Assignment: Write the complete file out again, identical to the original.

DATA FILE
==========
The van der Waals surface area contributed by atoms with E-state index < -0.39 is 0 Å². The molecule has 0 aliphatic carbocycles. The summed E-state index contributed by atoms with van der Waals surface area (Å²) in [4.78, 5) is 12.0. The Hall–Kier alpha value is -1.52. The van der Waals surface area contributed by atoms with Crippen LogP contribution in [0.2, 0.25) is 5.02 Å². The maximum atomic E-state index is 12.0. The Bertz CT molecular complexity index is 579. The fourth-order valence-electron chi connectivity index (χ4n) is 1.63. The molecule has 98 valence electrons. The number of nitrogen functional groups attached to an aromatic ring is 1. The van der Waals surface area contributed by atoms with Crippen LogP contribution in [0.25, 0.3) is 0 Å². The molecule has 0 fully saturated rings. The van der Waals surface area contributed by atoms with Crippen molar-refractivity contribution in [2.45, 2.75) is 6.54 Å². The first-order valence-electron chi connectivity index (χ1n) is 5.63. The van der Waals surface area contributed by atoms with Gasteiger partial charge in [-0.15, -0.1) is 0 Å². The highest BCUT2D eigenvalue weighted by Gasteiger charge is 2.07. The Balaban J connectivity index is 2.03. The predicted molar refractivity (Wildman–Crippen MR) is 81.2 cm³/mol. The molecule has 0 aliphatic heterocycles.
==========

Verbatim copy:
The van der Waals surface area contributed by atoms with E-state index < -0.39 is 0 Å². The molecule has 0 aliphatic carbocycles. The summed E-state index contributed by atoms with van der Waals surface area (Å²) in [4.78, 5) is 12.0. The Hall–Kier alpha value is -1.52. The van der Waals surface area contributed by atoms with Crippen LogP contribution in [0.2, 0.25) is 5.02 Å². The maximum atomic E-state index is 12.0. The Bertz CT molecular complexity index is 579. The fourth-order valence-electron chi connectivity index (χ4n) is 1.63. The molecule has 98 valence electrons. The number of nitrogen functional groups attached to an aromatic ring is 1. The van der Waals surface area contributed by atoms with Crippen LogP contribution in [0.25, 0.3) is 0 Å². The molecule has 0 fully saturated rings. The van der Waals surface area contributed by atoms with Crippen molar-refractivity contribution in [2.45, 2.75) is 6.54 Å². The first-order valence-electron chi connectivity index (χ1n) is 5.63. The van der Waals surface area contributed by atoms with Gasteiger partial charge in [-0.15, -0.1) is 0 Å². The highest BCUT2D eigenvalue weighted by Gasteiger charge is 2.07. The Balaban J connectivity index is 2.03. The predicted molar refractivity (Wildman–Crippen MR) is 81.2 cm³/mol. The molecule has 0 aliphatic heterocycles.